O The New Years’ Day RunTex to RunTex run has been an institution for 18 years, but there was fear that the run would go the way of RunTex (kaput). Fortunately, Rogue has stepped into the breach and will host the run. It will start at 9 from the REI at the Gateway Shopping Center (where the run has always started) and basically follow the same north-to-south, 13-mile route with the finish at the new Rogue location (opening in mid-January) at 410 Pressler, along West 5th Street. The run is absolutely free and, as is traditional, there will be black-eyed peas and collared greens with beverages supplied by the good people at Hops and Grain. For more info, go to the FB page: https://www.facebook.com/events/1441155832774957/. Thanks to Rogue for keeping this great tradition alive.
O Big congrats to Jared Carson and Megan Betts on their engagement. Jared, who used to manage the north Rogue location, works for Asics and Megan is a sales rep for Adidas. Could lead to some interesting dinner conversation.
O The Foot Locker Cross-Country National Champs—essentially the national high school championship—is Saturday in Balboa Park in San Diego and Texas is well-represented with Frank Lara of Houston in the boys race. In the girls race, Natalie Rathjen of Dallas is on the South team as is Devin Clark of Spring Branch. One of the favorites for national honors is Matthew Maton, a junior from Summit HS in Bend, Oregon, who won the West Regional last weekend. Maton, the son of Michelle Maton (herself an NCAA cross-country champion), lived in Austin until moving to Bend four years ago.
O Bummer about the cancellation of the MetroPCS Dallas Marathon last weekend (the Memphis Marathon was also canceled) due to the crippling ice storm that hit the Metroplex. Neither marathon is offering a refund, but Dallas will at least be mailing race shirts to everyone who registered. Dallas will also be offering some type of registration fee break in the 2014 race to registered ’13 runners.
O While I was freezing my ass off at Decker (actually it wasn’t too bad), it was even colder and windier for the Scott and White BCS Marathon in College Station. In the half, Henry Lelei, a former Aggie, won in 1:08:18 with Jeremy Daum of San Antonio second in 1:11:31 and Scott Kimbell, late of Austin, in third in 1:13:28. Natosha Rogers, another Aggie, won the women’s title in 1:22:15 with Hannah Steffen of Austin second in 1:22:33 and Florence Ngetich third in 1:23:15. Craig Ottman of Austin won the marathon in 2:38:56, Abraham Rutto was a whisker back in second in 2:38:59 and Benny Rodriguez of Laredo, on the comeback trail, finished third in 2:44:09. Lee Toowey of Austin was—I think—the first masters in 3:00:17. Nora Colligan of Austin took the women’s division in 2:54:36 with Leslie Canter second (2:58:27) and Leah Jabbour third (3:00:58). In 14th place, was Mrs. Hops and Grain—Meg Hare—in 3:27.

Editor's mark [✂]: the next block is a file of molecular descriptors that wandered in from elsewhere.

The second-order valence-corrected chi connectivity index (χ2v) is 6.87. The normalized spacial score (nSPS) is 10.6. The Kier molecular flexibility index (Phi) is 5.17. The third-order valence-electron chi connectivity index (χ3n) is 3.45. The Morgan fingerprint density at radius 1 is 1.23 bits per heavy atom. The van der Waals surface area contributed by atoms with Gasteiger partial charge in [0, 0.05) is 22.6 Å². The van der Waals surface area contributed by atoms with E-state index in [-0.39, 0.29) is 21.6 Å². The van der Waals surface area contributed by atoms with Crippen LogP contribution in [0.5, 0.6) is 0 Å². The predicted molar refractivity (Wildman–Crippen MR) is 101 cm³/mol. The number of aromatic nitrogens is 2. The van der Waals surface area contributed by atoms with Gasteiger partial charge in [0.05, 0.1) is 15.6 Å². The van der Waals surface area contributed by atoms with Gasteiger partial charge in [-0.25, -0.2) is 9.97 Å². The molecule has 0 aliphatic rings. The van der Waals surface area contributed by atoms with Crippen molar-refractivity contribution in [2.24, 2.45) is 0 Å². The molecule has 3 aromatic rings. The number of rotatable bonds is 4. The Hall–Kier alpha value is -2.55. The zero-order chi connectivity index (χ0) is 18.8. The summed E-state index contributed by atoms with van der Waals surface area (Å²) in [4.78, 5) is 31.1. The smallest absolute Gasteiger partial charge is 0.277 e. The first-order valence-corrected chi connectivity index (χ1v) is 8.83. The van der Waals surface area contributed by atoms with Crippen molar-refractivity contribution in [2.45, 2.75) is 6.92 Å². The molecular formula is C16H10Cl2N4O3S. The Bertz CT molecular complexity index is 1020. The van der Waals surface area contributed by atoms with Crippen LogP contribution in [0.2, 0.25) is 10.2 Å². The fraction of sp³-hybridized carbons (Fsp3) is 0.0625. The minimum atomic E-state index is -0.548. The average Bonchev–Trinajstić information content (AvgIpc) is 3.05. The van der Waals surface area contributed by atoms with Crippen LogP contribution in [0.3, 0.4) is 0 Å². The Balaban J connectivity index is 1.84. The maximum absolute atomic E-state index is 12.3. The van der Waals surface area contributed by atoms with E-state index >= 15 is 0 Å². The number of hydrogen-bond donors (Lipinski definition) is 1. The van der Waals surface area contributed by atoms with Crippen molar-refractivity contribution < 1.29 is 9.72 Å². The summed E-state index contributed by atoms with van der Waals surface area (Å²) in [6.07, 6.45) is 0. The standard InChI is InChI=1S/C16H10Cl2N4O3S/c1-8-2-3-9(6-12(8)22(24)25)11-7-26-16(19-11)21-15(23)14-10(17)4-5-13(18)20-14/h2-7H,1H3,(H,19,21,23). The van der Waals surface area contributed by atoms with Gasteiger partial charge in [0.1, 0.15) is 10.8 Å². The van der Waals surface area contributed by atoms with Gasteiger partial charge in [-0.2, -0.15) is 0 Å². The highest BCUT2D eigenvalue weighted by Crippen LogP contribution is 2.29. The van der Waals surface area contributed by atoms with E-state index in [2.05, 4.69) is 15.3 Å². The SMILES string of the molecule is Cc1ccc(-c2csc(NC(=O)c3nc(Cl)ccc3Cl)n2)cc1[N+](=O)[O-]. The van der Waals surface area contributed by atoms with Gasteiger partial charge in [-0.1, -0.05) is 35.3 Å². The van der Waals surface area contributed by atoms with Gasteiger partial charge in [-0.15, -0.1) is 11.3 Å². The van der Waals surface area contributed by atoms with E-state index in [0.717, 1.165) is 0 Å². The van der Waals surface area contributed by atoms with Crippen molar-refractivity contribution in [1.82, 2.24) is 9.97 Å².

O Liza Galvan of San Antonio was one of the many Central Texans scrambling to find another race after Dallas was canceled. At 4 a.m., she got up and drove to Laredo for the Laredo Kick-Asphalt Half Marathon. Only trouble was when she got to Laredo, discovered that her racing shoes were left in the bag she was going to take to Dallas. Fortunately, she and her daughter wear the same size and Galvan commandeered the shoes and still won in 1:19:32 which placed her second overall to David Rodriguez of Corpus Christi who won in 1:12:49.
O BTW: San Antonio is hosting the ’13 USATF National Junior Olympic Cross Country Champs on Saturday (December 14) at the National Shooting Complex. About 4000 runners are expected to compete in age groups from 8 and under to ages 17-18.
O Tons of Austinites journeyed up to Sacramento last weekend to what has become a favorite BQ winter race—the Cal International Marathon. Not sure how many got their BQs, but fastest Austinite was 41-year-old Jim Fitzpatrick who ran 2:57:15. Walter Smith was close behind in 2:58:52. Sarah Orozco had the fastest clocking of the Austin women in 3:00:31. Matt Sorenson clocked 3:03:16, Kevin Babb ran 3:05 and Philippe Bochaton was right behind Kevin in 3:05:27. Farshid Parandian ran 3:05:39. Kelly Patel of the TexasRunningPost staff PR’ed in 3:08:18.
O The bloom may be off the Rock ‘n’ Roll series of races. Two were canceled this year, due to a decline in registration and San Antonio’s numbers were half of what they were in the first year of the race (’07). Owned by a private equity firm, someone had to walk the plank and Competitor’s president and CEO—Scott Dickey—was replaced on Tuesday by Paul Walsh who is chairman of Competitor’s board. Dickey was just in Austin last week where he took part in a seminar at The Running Event.
O Our old buddy Mason Reay, who recently ran a 16:35 PR, was in town last week for The Running Event as part of his duties as CEO of Nuun. But Reay is now stepping down from Nuun after three years of growing the brand. Bummer.
O I promise not to write about Lance Armstrong every week, but he makes such idiotic statements that are just impossible to ignore. His latest? Mr. Former Yellow Jersey, who shows not one scintilla of contrition, tells ESPN The Magazine that he feels he was singled out and stripped of his seven Tour de France victories because he was an “asshole.” He said, “Do I think I made a lot of mistakes? I know I did. Do I think I was way too adamant and forceful in the denials? Absolutely. Was I way too aggressive when it came to getting in people’s face or contesting their version of events? Yes. But, at the same time, was I singled out? Yes. Only time will tell which aspects of this have been fair and honest. For the first time in my life, I just gotta have real patience which is not my virtue.” My take: People are tired of his non-denial denials. He abused the trust of so many millions of fans and cancer survivors, defrauded the sport and sponsors of millions and millions that the best thing for him to do would be to take his medicine and shut up.
O What I’m listening to this morning: “Live” by Alison Krauss & Union Station. Every song on this recording is a gem.